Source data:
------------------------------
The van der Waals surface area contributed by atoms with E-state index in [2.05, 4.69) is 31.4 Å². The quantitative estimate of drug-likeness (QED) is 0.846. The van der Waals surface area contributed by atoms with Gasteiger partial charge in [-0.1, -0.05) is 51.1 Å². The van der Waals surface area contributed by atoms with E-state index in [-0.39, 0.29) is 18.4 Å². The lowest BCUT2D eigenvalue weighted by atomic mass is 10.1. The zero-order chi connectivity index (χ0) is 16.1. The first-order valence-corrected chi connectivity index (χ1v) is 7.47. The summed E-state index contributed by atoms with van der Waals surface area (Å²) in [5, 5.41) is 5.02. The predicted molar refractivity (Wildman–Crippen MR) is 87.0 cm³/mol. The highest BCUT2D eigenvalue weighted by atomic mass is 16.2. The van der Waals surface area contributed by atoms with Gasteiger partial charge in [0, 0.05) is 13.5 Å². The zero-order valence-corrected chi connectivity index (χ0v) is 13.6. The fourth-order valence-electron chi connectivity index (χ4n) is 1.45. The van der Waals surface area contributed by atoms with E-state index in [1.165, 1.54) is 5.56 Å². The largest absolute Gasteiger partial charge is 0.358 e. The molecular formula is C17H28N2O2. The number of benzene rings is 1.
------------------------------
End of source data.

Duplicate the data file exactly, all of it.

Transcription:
The van der Waals surface area contributed by atoms with E-state index in [2.05, 4.69) is 31.4 Å². The quantitative estimate of drug-likeness (QED) is 0.846. The van der Waals surface area contributed by atoms with Gasteiger partial charge in [-0.1, -0.05) is 51.1 Å². The van der Waals surface area contributed by atoms with E-state index in [-0.39, 0.29) is 18.4 Å². The lowest BCUT2D eigenvalue weighted by atomic mass is 10.1. The zero-order chi connectivity index (χ0) is 16.1. The first-order valence-corrected chi connectivity index (χ1v) is 7.47. The summed E-state index contributed by atoms with van der Waals surface area (Å²) in [5, 5.41) is 5.02. The predicted molar refractivity (Wildman–Crippen MR) is 87.0 cm³/mol. The highest BCUT2D eigenvalue weighted by atomic mass is 16.2. The van der Waals surface area contributed by atoms with Gasteiger partial charge in [0, 0.05) is 13.5 Å². The zero-order valence-corrected chi connectivity index (χ0v) is 13.6. The fourth-order valence-electron chi connectivity index (χ4n) is 1.45. The van der Waals surface area contributed by atoms with E-state index in [1.165, 1.54) is 5.56 Å². The largest absolute Gasteiger partial charge is 0.358 e. The molecular formula is C17H28N2O2. The number of benzene rings is 1.